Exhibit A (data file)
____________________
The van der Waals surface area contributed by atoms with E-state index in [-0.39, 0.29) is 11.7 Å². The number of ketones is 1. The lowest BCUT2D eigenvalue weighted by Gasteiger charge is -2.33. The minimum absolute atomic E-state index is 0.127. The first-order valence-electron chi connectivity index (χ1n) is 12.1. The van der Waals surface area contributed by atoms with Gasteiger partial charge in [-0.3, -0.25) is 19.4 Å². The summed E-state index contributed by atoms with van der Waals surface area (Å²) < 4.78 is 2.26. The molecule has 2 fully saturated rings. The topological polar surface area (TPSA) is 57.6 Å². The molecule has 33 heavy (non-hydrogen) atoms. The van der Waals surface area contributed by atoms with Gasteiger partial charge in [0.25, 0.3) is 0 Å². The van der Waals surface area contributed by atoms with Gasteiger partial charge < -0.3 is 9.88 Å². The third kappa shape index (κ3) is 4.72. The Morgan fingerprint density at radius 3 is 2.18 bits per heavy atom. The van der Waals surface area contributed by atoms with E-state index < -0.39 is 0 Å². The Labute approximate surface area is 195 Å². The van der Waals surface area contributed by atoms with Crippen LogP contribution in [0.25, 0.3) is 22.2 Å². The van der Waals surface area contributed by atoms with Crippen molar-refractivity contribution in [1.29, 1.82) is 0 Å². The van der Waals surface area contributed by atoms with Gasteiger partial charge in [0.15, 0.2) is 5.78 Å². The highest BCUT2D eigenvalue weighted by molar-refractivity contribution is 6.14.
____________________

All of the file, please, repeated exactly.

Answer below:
The van der Waals surface area contributed by atoms with E-state index in [-0.39, 0.29) is 11.7 Å². The number of ketones is 1. The lowest BCUT2D eigenvalue weighted by Gasteiger charge is -2.33. The minimum absolute atomic E-state index is 0.127. The first-order valence-electron chi connectivity index (χ1n) is 12.1. The van der Waals surface area contributed by atoms with Gasteiger partial charge in [-0.3, -0.25) is 19.4 Å². The summed E-state index contributed by atoms with van der Waals surface area (Å²) < 4.78 is 2.26. The molecule has 2 fully saturated rings. The topological polar surface area (TPSA) is 57.6 Å². The molecule has 33 heavy (non-hydrogen) atoms. The van der Waals surface area contributed by atoms with Gasteiger partial charge in [0.25, 0.3) is 0 Å². The van der Waals surface area contributed by atoms with Gasteiger partial charge < -0.3 is 9.88 Å². The third kappa shape index (κ3) is 4.72. The Morgan fingerprint density at radius 3 is 2.18 bits per heavy atom. The van der Waals surface area contributed by atoms with E-state index < -0.39 is 0 Å². The Labute approximate surface area is 195 Å². The van der Waals surface area contributed by atoms with Crippen LogP contribution in [0.25, 0.3) is 22.2 Å². The van der Waals surface area contributed by atoms with Crippen molar-refractivity contribution in [1.29, 1.82) is 0 Å². The van der Waals surface area contributed by atoms with Gasteiger partial charge in [0.15, 0.2) is 5.78 Å². The highest BCUT2D eigenvalue weighted by molar-refractivity contribution is 6.14.